Friday Facts and Figures: April 26, 2019

Friday Facts and Figures is a brief digital newsletter focusing on data points from NJPP reports, research, and policy debates in New Jersey and beyond.
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1.4 Percent

New Jersey’s tax collections remain 1.4 percent below pre-Great Recession levels, according to a new analysis by Pew Charitable Trusts. This is an artifact of almost ten years’ worth of trickle-down tax policy and acts as further proof that the state has a revenue problem — not a spending problem. New Jersey is an outlier nationwide, as tax collections for other states are, on average, 13.4 percent higher they were in 2007. The report directly links the state’s revenue problem to large cuts to the sales tax, corporate taxes, and the elimination of the estate tax. A millionaires tax would provide the state with new revenue while also making the tax code fairer. [NJ Spotlight / John Reitmeyer]


$7 Billion

While most states’ tax collections have rebounded since the Great Recession, funding for higher education has not. In 2018, state funding for public colleges and universities was more than $7 billion below pre-Great Recession levels. With lower levels of state funding, public colleges must rely on tuition and fee increases to balance their budgets. This results in higher costs — and debt — for students. [CNBC / Abigail Hess]


$45 Billion

In total, states and cities spend an estimated $45 billion to $100 billion on corporate subsidies every year. This race to the bottom makes it increasingly difficult for local governments to invest in programs proven to grow the economy, like education and infrastructure, and it has no end in sight — until now. According to The Nation, “New Jersey is doing the nation a favor by pulling back the curtain on a problem with which nearly every city and state in America deals: being blackmailed by corporations coughing up public money.” States and cities across the country would be wise to follow New Jersey’s lead in reevaluating their runaway corporate subsidy programs. [The Nation / Pat Garofalo]


$22 Billion

Earlier this week, the US Supreme Court heard oral arguments on the Trump administration’s plan to add a citizenship question to the 2020 Census. If allowed in the Census, this question threatens an accurate count of residents in states with high immigrant populations. In New Jersey, an undercount could result in a loss of up to $22 billion in federal funding and diluted representation in state and national government. According to the New Jersey Institute for Social Justice, the state will need $9 million to fund outreach to ensure a complete count. [NJ Spotlight / Colleen O’Dea]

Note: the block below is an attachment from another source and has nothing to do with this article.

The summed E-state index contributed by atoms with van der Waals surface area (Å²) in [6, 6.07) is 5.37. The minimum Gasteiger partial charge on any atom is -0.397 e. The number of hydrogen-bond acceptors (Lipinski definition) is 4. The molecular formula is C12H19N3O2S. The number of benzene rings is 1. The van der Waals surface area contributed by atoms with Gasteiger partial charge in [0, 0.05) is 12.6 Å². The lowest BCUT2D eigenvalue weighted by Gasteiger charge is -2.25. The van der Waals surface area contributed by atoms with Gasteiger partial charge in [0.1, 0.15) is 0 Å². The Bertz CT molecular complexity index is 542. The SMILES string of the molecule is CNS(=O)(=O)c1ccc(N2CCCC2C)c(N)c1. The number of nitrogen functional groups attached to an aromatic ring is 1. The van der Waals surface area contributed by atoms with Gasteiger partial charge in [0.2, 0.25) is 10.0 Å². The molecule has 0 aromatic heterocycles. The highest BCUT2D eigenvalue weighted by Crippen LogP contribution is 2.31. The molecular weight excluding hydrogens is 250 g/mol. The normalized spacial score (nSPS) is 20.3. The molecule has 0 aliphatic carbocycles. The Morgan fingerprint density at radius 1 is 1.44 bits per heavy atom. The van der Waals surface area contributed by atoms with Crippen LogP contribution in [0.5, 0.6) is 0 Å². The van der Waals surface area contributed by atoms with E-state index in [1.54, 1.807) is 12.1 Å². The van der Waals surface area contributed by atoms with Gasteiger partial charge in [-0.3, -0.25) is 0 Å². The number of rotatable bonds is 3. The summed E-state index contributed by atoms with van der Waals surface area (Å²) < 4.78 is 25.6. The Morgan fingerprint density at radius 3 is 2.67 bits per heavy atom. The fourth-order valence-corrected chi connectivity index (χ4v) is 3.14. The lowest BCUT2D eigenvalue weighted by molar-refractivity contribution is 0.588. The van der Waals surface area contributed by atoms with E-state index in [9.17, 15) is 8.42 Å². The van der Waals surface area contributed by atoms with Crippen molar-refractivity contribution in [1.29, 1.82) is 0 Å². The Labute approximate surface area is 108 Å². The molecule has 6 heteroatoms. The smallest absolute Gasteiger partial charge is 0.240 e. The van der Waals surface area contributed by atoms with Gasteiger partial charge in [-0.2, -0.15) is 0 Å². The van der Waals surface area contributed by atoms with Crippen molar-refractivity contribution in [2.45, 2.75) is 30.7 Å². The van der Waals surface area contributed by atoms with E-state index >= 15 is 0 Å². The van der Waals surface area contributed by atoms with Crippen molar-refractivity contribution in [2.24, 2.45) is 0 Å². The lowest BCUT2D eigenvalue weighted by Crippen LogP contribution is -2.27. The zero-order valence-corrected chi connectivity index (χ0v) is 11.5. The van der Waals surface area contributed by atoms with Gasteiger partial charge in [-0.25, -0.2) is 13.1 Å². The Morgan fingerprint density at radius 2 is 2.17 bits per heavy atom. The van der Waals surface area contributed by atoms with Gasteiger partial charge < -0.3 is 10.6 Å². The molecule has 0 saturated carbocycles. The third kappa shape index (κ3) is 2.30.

$42.7 Million

Essex is one of three counties in the state that has a prison bed contract with Immigration and Customs Enforcement (ICE). In 2019, Essex County expects to receive $42.7 million from ICE, and advocates estimate the county will make $15 to $20 million in profit from this agreement. The Essex County Correctional facility, where the immigrants are detained, has been marred by controversy for alleged health and safety violations. The county government will not commit to terminating its contract with ICE, but they plan to allocate $750,000 to a legal representation fund for detainees. [Patch.com / Eric Kiefer]


ICYMI

NJPP President Brandon McKoy appeared on Power and Politics alongside Tom Bracken of the New Jersey Chamber of Commerce to discuss the future of the EDA. When asked if he wants to “blow it up,” Brandon states that he simply “wants to reform it to ensure it makes good use of New Jersey tax payer dollars.” Watch the interview using this link — the EDA segment starts at 14:00. [News 12 New Jersey]


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